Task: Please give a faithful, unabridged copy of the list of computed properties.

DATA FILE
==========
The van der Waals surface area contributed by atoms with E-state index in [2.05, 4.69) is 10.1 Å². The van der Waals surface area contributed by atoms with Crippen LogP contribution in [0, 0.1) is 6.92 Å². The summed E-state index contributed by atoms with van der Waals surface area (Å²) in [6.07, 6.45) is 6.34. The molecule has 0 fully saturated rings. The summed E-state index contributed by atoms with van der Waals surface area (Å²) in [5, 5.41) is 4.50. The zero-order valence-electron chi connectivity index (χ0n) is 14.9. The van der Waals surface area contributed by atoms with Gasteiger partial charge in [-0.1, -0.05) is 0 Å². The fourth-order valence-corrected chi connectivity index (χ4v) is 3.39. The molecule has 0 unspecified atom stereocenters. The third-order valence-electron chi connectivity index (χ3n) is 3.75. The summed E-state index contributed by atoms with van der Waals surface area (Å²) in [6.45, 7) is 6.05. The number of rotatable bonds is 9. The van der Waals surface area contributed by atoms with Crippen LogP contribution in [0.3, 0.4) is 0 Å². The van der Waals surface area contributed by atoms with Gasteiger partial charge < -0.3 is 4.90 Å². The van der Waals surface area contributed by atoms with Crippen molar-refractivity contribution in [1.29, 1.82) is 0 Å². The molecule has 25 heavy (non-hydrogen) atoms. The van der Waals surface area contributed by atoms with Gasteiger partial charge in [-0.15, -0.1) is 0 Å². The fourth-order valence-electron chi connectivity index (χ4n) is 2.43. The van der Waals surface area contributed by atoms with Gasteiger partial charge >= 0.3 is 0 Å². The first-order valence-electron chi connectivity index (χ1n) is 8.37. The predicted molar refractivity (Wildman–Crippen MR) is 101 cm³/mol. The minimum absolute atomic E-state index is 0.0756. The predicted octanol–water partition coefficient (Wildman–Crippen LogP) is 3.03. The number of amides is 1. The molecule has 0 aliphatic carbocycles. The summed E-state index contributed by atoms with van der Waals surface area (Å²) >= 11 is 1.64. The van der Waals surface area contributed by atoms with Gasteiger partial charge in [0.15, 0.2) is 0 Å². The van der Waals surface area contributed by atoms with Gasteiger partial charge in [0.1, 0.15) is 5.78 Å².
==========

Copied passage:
The van der Waals surface area contributed by atoms with E-state index in [2.05, 4.69) is 10.1 Å². The van der Waals surface area contributed by atoms with Crippen LogP contribution in [0, 0.1) is 6.92 Å². The summed E-state index contributed by atoms with van der Waals surface area (Å²) in [6.07, 6.45) is 6.34. The molecule has 0 fully saturated rings. The summed E-state index contributed by atoms with van der Waals surface area (Å²) in [5, 5.41) is 4.50. The zero-order valence-electron chi connectivity index (χ0n) is 14.9. The van der Waals surface area contributed by atoms with Gasteiger partial charge in [-0.1, -0.05) is 0 Å². The fourth-order valence-corrected chi connectivity index (χ4v) is 3.39. The molecule has 0 unspecified atom stereocenters. The third-order valence-electron chi connectivity index (χ3n) is 3.75. The summed E-state index contributed by atoms with van der Waals surface area (Å²) in [6.45, 7) is 6.05. The number of rotatable bonds is 9. The van der Waals surface area contributed by atoms with Crippen LogP contribution in [0.3, 0.4) is 0 Å². The van der Waals surface area contributed by atoms with Gasteiger partial charge < -0.3 is 4.90 Å². The van der Waals surface area contributed by atoms with Crippen molar-refractivity contribution in [1.29, 1.82) is 0 Å². The molecule has 25 heavy (non-hydrogen) atoms. The van der Waals surface area contributed by atoms with Gasteiger partial charge in [-0.15, -0.1) is 0 Å². The fourth-order valence-electron chi connectivity index (χ4n) is 2.43. The van der Waals surface area contributed by atoms with Gasteiger partial charge >= 0.3 is 0 Å². The first-order valence-electron chi connectivity index (χ1n) is 8.37. The predicted molar refractivity (Wildman–Crippen MR) is 101 cm³/mol. The minimum absolute atomic E-state index is 0.0756. The predicted octanol–water partition coefficient (Wildman–Crippen LogP) is 3.03. The number of amides is 1. The molecule has 0 aliphatic carbocycles. The summed E-state index contributed by atoms with van der Waals surface area (Å²) >= 11 is 1.64. The van der Waals surface area contributed by atoms with Gasteiger partial charge in [0.15, 0.2) is 0 Å². The van der Waals surface area contributed by atoms with Gasteiger partial charge in [0.1, 0.15) is 5.78 Å².